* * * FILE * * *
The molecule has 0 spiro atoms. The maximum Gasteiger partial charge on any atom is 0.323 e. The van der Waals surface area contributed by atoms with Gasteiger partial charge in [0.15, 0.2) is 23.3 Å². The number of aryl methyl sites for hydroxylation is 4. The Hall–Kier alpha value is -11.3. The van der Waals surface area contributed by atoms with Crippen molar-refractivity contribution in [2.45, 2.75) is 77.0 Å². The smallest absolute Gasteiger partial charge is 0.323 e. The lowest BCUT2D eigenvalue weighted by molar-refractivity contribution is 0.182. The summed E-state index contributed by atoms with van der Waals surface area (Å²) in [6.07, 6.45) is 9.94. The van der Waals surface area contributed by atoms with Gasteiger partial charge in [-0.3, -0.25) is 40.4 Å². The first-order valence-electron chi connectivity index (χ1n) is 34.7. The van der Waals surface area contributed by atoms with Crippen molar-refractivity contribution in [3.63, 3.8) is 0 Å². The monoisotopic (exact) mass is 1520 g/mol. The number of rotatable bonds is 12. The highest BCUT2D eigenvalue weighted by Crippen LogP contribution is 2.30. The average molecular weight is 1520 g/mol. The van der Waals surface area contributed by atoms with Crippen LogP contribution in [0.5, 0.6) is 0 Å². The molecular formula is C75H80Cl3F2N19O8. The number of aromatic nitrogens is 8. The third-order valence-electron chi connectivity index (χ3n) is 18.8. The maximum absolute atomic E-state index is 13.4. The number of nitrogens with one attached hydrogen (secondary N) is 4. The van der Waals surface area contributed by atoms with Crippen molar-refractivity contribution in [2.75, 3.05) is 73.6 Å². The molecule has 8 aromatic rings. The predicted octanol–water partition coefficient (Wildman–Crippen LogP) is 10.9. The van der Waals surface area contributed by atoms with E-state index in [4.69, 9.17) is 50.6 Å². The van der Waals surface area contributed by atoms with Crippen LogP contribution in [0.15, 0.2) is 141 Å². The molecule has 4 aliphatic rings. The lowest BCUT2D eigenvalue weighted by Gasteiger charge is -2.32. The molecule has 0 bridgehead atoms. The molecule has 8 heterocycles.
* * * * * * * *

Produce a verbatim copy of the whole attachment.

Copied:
The molecule has 0 spiro atoms. The maximum Gasteiger partial charge on any atom is 0.323 e. The van der Waals surface area contributed by atoms with Gasteiger partial charge in [0.15, 0.2) is 23.3 Å². The number of aryl methyl sites for hydroxylation is 4. The Hall–Kier alpha value is -11.3. The van der Waals surface area contributed by atoms with Crippen molar-refractivity contribution in [2.45, 2.75) is 77.0 Å². The smallest absolute Gasteiger partial charge is 0.323 e. The lowest BCUT2D eigenvalue weighted by molar-refractivity contribution is 0.182. The summed E-state index contributed by atoms with van der Waals surface area (Å²) in [6.07, 6.45) is 9.94. The van der Waals surface area contributed by atoms with Gasteiger partial charge in [-0.3, -0.25) is 40.4 Å². The first-order valence-electron chi connectivity index (χ1n) is 34.7. The van der Waals surface area contributed by atoms with Crippen molar-refractivity contribution in [3.63, 3.8) is 0 Å². The monoisotopic (exact) mass is 1520 g/mol. The number of rotatable bonds is 12. The highest BCUT2D eigenvalue weighted by Crippen LogP contribution is 2.30. The average molecular weight is 1520 g/mol. The van der Waals surface area contributed by atoms with Crippen LogP contribution in [0.5, 0.6) is 0 Å². The molecular formula is C75H80Cl3F2N19O8. The number of aromatic nitrogens is 8. The third-order valence-electron chi connectivity index (χ3n) is 18.8. The maximum absolute atomic E-state index is 13.4. The number of nitrogens with one attached hydrogen (secondary N) is 4. The van der Waals surface area contributed by atoms with Crippen molar-refractivity contribution in [2.75, 3.05) is 73.6 Å². The molecule has 8 aromatic rings. The predicted octanol–water partition coefficient (Wildman–Crippen LogP) is 10.9. The van der Waals surface area contributed by atoms with E-state index in [4.69, 9.17) is 50.6 Å². The van der Waals surface area contributed by atoms with Crippen LogP contribution in [0.15, 0.2) is 141 Å². The molecule has 4 aliphatic rings. The lowest BCUT2D eigenvalue weighted by Gasteiger charge is -2.32. The molecule has 0 bridgehead atoms. The molecule has 8 heterocycles.